The core network 106 as shown in FIG. 1C may include a media gateway (MGW) 144, a mobile switching center (MGC) 146, a serving GPRS support node (SGSN) 148, and/or a gateway GPRS support node (GGSN) 150. . While each of the preceding elements is described as part of core network 106, it should be understood that any of these elements can be owned and/or operated by entities other than the core network operator.

The RNC 142a in the RAN 103 can be connected to the MAC 146 in the core network 106 via the IuCS interface. The MSC 146 can be coupled to the MGW 144. MSC 146 and MGW 144 may provide WTRUs 102a, 102b, 102c with access to circuit switched networks, such as PSTN 108, to facilitate communication between WTRUs 102a, 102b, 102c and conventional landline communication devices.

The RNC 142a in the RAN 103 can also be connected to the SGSN 148 in the core network 106 via the IuPS interface. The SGSN 148 can be coupled to the GGSN 150. The SGSN 148 and GGSN 150 may provide the WTRUs 102a, 102b, 102c with access to a packet switched network, such as the Internet 110, to facilitate communication between the WTRUs 102a, 102b, 102c and IP-enabled devices.

As noted above, core network 106 can also be coupled to network 112, which can include wired or wireless networks that are owned and/or operated by other service providers.

FIG. 1D is a system diagram of the RAN 104 and the core network 107 in accordance with an embodiment. As noted above, the RAN 104 can use E-UTRA radio technology to communicate with the air interface 116 The WTRUs 102a, 102b, and 102c communicate. The RAN 104 can also communicate with the core network 107.

The RAN 104 may include eNodeBs 160a, 160b, and 160c, but it should be understood that the RAN 104 may include any number of eNodeBs when consistent with the embodiments. Each eNodeB 160a, 160b, 160c may include one or more transceivers for communicating with the WTRUs 102a, 102b, 102c via the air interface 116. In one embodiment, the eNodeBs 160a, 160b, 160c may implement MIMO technology. Thus, the eNodeB 160a, for example, can transmit wireless signals to the WTRU 102a using multiple antennas, as well as wireless signals from the WTRU 102a.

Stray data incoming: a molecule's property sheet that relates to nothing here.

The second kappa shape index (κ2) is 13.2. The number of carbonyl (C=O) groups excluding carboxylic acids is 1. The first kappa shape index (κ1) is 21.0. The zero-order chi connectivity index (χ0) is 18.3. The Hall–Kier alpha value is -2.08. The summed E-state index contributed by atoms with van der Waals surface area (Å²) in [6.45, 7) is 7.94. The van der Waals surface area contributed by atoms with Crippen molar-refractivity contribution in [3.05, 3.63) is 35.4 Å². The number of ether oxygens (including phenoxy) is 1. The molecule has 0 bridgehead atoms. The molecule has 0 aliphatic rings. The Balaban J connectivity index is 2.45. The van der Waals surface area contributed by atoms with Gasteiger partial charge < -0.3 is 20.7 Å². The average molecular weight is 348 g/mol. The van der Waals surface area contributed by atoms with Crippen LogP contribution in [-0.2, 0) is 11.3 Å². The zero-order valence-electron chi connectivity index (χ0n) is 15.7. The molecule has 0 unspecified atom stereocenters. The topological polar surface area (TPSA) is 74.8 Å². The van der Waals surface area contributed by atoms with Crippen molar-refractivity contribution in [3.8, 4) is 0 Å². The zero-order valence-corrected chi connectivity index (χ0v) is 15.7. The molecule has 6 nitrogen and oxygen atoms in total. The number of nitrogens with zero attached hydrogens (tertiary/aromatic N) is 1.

Each eNodeB 160a, 160b, and 160c may be associated with a particular cell (not shown), and may also be configured to handle radio resource management decisions, handover decisions, user scheduling in the uplink and/or downlink, etc. Wait. As shown in FIG. 1D, the eNodeBs 160a, 160b, 160c can communicate with each other via the X2 interface.

The core network (CN) 107 as shown in FIG. 1D may include a mobility management gateway (MME) 162, a service gateway 164, and a packet data network (PDN) gateway 166. While each of the preceding elements is described as part of core network 107, it should be understood that any of these elements can be owned and/or operated by entities other than the core network operator.

The MME 162 may be connected to each of the eNodeBs 160a, 160b, and 160c in the RAN 104 via an S1 interface. For example, MME 162 may be responsible for authenticating users of WTRUs 102a, 102b, 102c, bearer activation/deactivation, selecting a particular service gateway during initial connection of WTRUs 102a, 102b, 102c, and the like. The MME 162 may also provide control plane functionality for switching between the RAN 104 and other RANs (not shown) using other radio technologies such as GSM or WCDMA.

The service gateway 164 can be coupled to each of the eNodeBs 160a, 160b, 160c in the RAN 104 via an S1 interface. The service gateway 164 can generally route and forward user profile packets to the WTRUs 102a, 102b, 102c/route and forward user profile packets from the WTRUs 102a, 102b, 102c. The service gateway 164 may also perform other functions, such as anchoring the user plane during handover between eNodeBs, triggering paging, management, and when the downlink data is available to the WTRUs 102a, 102b, 102c The context of the WTRUs 102a, 102b, 102c is stored and the like.

The service gateway 164 can also be coupled to a PDN gateway 166 that can provide the WTRUs 102a, 102b, 102c with access to a packet switched network, such as the Internet 110, to facilitate the WTRUs 102a, 102b, Communication between 102c and the IP-enabled device.